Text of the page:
But in the end, Americans of the day rejected revolution and communism. Americans of our time forget, or never learned, that that wasn't inevitable. We can thank the success of FDR's New Deal in creating a safety net for those suffering the most from the failure of the free market. And on the other side of the coin, the totalitarian nature of communism in the Soviet Union gradually became clear to Americans. With the atomic bomb and ICBMs, the USSR posed an existential threat to the US. Partly in reaction to the threat of Soviet communism, memory of the failure of the free market during the Great Depression faded and was replaced by its opposite, a glorification of the free market. It became a matter of self-evident truth: the free market could do no wrong.
The pendulum had swung too far. After the jump, restoring some balance.
Paul Krugman, winner of the Nobel Prize in Economics, points out the obvious way that free markets often get things wrong. It's by failing to adequately price the effects of negative externalities like pollution. In a 2011 column, he refers to a study that quantifies those effects and finds that the costs are huge and concentrated in a few industries, whereas the price is paid by other industries, or by all of us:
Those are negative spillover effects that the free market gets wrong. There's a corollary to this market failure, where the market fails to exploit positive spillover effects because there's no incentive for individuals to do so. Gene Sperling, director of President Obama's National Economics Council, recently attempted to explain how manufacturing firms can potentially generate important economic benefits for society at large, but don't because individual firms themselves cannot capture those benefits for themselves. Instead, the firms shut down or never start up in the first place. Economics journalist Ezra Klein quotes Sperling:At one level, this is all textbook economics. Externalities like pollution are one of the classic forms of market failure, and Econ 101 says that this failure should be remedied through pollution taxes or tradable emissions permits that get the price right.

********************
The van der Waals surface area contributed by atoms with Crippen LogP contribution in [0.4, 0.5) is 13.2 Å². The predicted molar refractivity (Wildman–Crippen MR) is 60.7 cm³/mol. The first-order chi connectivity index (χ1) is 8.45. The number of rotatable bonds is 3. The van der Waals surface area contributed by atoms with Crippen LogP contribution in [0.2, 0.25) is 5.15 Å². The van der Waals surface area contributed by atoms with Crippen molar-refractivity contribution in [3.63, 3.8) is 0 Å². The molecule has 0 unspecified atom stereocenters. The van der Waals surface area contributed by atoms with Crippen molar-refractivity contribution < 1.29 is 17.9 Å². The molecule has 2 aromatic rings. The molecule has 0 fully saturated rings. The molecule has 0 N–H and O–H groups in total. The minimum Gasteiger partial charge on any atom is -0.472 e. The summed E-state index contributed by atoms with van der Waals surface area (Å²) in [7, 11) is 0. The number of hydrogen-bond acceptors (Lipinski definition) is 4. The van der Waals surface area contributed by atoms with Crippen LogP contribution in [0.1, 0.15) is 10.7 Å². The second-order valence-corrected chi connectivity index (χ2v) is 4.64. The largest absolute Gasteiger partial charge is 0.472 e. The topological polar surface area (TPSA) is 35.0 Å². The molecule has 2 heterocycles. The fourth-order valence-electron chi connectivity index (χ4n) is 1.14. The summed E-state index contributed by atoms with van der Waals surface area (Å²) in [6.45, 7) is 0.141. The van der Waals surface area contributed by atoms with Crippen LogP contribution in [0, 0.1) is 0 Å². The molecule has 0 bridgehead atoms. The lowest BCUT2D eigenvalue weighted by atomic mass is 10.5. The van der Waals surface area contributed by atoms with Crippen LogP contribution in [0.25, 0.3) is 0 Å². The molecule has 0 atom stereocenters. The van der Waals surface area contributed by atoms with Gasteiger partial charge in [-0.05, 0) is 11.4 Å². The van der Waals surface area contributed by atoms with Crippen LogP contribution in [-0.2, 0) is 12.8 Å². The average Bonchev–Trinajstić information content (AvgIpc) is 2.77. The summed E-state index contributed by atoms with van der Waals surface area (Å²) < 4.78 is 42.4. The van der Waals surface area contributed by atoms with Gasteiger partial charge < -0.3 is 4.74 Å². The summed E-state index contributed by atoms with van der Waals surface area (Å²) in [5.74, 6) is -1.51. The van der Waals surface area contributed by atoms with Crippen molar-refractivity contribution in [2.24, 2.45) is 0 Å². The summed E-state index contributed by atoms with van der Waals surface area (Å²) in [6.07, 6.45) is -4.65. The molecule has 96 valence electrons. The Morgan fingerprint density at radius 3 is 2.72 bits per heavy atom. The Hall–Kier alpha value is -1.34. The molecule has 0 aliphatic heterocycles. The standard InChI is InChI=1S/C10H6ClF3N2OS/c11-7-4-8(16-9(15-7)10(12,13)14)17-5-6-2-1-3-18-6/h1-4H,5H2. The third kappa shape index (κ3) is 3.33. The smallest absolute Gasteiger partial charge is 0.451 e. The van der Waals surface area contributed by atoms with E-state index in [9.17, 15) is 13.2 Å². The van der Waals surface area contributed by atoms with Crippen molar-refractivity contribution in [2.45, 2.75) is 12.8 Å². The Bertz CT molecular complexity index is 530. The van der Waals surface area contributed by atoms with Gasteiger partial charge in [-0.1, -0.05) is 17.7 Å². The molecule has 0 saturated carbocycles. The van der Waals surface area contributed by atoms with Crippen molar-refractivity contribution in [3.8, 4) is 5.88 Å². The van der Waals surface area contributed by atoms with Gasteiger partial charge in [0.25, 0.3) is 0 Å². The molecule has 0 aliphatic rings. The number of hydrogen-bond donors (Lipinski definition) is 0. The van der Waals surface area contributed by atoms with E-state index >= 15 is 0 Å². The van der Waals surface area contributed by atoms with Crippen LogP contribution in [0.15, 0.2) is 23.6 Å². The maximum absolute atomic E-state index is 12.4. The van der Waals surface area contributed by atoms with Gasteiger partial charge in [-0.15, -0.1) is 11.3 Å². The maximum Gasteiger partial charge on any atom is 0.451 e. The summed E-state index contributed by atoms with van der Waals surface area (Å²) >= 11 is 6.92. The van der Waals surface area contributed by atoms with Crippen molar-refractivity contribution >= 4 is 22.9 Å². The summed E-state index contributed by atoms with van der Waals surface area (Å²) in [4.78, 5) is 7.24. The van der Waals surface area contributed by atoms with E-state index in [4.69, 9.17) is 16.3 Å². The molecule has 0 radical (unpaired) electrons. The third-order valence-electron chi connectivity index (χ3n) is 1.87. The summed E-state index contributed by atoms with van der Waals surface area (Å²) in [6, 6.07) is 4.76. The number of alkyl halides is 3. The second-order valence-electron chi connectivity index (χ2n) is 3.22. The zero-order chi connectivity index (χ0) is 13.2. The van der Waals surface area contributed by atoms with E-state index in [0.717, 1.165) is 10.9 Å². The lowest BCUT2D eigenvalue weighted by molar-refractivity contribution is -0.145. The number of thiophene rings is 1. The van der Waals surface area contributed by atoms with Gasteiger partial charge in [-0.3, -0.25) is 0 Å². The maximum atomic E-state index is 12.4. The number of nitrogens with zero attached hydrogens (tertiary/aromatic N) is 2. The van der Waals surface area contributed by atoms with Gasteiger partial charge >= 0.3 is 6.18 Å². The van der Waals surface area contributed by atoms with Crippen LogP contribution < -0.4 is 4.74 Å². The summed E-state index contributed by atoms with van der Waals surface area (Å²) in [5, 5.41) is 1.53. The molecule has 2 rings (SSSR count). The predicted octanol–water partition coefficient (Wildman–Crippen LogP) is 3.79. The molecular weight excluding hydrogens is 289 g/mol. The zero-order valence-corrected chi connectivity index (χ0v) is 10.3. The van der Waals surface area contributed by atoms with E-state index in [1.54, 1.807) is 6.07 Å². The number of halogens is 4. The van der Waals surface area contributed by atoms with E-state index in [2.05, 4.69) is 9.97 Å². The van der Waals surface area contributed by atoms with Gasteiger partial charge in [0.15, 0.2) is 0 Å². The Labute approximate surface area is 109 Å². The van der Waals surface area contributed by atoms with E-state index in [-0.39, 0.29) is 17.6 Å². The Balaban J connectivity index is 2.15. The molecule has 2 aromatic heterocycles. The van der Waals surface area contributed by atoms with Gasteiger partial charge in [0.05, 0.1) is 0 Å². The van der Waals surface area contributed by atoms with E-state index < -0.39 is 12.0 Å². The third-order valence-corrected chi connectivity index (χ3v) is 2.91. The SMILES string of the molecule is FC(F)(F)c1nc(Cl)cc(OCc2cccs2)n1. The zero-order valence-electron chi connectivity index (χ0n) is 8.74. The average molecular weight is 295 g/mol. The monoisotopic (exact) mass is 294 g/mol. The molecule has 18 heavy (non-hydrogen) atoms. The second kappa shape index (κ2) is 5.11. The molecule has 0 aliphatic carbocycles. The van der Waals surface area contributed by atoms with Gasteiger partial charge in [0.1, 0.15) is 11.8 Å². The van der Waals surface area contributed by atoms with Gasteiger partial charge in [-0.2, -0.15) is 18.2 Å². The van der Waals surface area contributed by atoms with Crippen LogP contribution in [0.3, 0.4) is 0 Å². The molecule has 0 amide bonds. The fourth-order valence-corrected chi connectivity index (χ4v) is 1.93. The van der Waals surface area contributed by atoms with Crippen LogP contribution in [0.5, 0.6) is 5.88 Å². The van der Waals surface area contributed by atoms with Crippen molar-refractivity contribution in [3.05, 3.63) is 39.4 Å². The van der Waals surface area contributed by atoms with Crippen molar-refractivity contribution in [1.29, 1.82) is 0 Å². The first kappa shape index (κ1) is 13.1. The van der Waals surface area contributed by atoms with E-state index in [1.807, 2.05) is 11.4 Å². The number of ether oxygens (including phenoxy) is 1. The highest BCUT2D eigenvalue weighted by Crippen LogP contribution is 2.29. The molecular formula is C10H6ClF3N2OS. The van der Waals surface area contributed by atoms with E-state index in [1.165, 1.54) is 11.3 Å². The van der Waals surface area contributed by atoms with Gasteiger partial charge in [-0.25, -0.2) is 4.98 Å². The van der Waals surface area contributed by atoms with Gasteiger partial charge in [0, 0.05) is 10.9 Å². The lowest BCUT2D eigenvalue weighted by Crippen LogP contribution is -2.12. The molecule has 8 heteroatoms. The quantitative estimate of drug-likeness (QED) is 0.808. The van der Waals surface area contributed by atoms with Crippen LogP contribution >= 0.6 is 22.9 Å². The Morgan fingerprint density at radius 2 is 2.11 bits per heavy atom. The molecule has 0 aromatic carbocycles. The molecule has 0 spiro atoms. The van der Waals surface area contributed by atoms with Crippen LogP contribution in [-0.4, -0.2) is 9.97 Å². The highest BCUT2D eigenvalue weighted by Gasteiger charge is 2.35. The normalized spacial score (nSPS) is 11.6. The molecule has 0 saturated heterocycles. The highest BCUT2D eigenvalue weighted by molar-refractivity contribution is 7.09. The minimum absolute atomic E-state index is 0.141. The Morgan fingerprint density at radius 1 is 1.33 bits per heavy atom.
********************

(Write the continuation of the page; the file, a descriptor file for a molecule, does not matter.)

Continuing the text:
Source: Paul Krugman, New York Times.
Americans still have the mindset that the free market is always right. It isn't. Market failure is possible. In fact, it's visible all around us, literally, in the dirty air we breathe. Market failure is also all around us, invisible, in lost opportunities. It's time we restore some balance in our thinking. It starts by admitting that the free market does, sometimes, fail."While we know that economists often start from the premise that any type of preferential treatment of a single type of investment over another is viewed as distortionary," Sperling says, "we also know that when an economic activity has positive spillover effects that an individual firm cannot capture, there is a risk we as a nation under-invest in areas that can be beneficial to the economy at large." In other words: There's a market failure here.
Source: Ezra Klein, Washington Post.
What lessons can we learn from this locally? Does the Richardson City Council have the right balance? What are some examples where Richardson has prevented or compensated for failures of the free market? What are some examples where Richardson is failing?